God redeems and restores

Farmville Enterprise January 16, 2019

The Old Testament, written almost entirely in Hebrew with a few chapters in Aramaic, is divided into three sections. There are the Law, the Prophets, and the Writings. The Prophets consist of the “Former Prophets” and the “Latter Prophets,” so labeled because of the order in which they appear as opposed to their chronology. In general, the five longer prophetic books come first in the English version of the Bible and are called the “Major Prophets” due to their length as opposed to their importance. They include 183 chapters. For the most part the twelve shorter prophetic books are called the “Minor Prophets” and include 67 chapters.

From the Old to the New Testament we see God’s plan of redemption unfold and find its culmination in the death and resurrection of Jesus. Throughout Scripture we see how God sets captives free, pays our ransoms and loosens our bonds. The Bible is the story of the Triune God as Redeemer. “This is what the Lord says – Israel’s King and Redeemer, the Lord Almighty: I am the first and the last; apart from me there is no God.” (Isaiah 44:6) “Our Redeemer – the Lord Almighty is his name – is the Holy One of Israel.” (Isaiah 47:4) “This is what the Lord says – your Redeemer, the Holy One of Israel: ‘I am the Lord your God, who teaches you what is best for you, who directs you in the way you should go.” (Isaiah 48:17)

One of the minor prophets, Joel, writes in the midst of a devastating locust plague – reminiscent of one of the ten plagues of Egypt- which caused a horrible crisis, leaving virtually nothing growing on the vines or in the fields. ”What the locust swarm has left the great locusts have eaten; what the great locusts have left the young locusts have eaten; what the young locusts have left other locusts have eaten.” (Joel 1:4)  “The fields are ruined, the ground is dried up; the grain is destroyed, the new wine is dried up, the oil fails. Despair, you farmers, wail, you vine growers; grieve for the wheat and the barley, because the harvest is destroyed. The vine is dried up and the fig tree is withered; the pomegranate, the palm and the apple tree – all the trees of the field – are dried up. Surely the joy of humankind is withered away.” (Joel 1: 10-12)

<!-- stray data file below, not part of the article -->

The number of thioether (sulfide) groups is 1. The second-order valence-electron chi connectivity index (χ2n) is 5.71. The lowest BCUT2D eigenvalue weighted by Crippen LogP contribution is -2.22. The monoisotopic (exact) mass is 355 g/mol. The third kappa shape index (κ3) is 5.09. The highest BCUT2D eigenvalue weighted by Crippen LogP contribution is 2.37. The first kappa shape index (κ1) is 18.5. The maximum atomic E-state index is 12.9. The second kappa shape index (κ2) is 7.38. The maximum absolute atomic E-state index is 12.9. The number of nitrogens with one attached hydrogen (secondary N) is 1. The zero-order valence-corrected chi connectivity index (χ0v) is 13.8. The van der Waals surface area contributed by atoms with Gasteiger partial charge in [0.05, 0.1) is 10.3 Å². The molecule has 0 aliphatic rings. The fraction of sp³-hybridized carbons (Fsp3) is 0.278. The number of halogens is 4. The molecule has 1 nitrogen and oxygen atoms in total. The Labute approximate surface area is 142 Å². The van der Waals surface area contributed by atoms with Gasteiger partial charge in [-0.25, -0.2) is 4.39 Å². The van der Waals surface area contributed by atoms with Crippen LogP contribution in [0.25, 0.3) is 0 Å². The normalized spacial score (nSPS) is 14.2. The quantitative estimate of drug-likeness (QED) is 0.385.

Although bad circumstances in Scripture are often not a result of divine judgment, the prophet Joel sees this plague as God’s punishment on the people who have left the Lord. Mired in sin, they need redemption. On God’s behalf he urges them to repent. “’Even now,’ declares the Lord, ‘return to me with all your heart, with fasting and weeping and mourning.’ Rend your heart and not your garments. Return to the Lord your God, for he is gracious and compassionate, slow to anger and abounding in love, and he relents from sending calamity. Who knows? He may turn and have pity and leave behind a blessing – grain offerings and drink offerings for the Lord your God.” (Joel 2: 12-14)

The wonderful news in Joel 2:25a is that if they turn back to God, he will redeem what has been taken away in chastisement. “I will restore to you the years that the swarming locust has eaten.”

In the 1800’s Charles Spurgeon writes, “It will strike you at once that the locusts did not eat the years: the locusts ate the fruits of the years’ labor, the harvests of the fields; so that the meaning of the restoration of the years must be the restoration of those fruits and those harvests which the locusts consumed. You cannot have back your time; but there is a strange and wonderful way in which God can give back to you the wasted blessings, the unripened fruits of years over which you mourned. The fruits of wasted years may yet be yours.”

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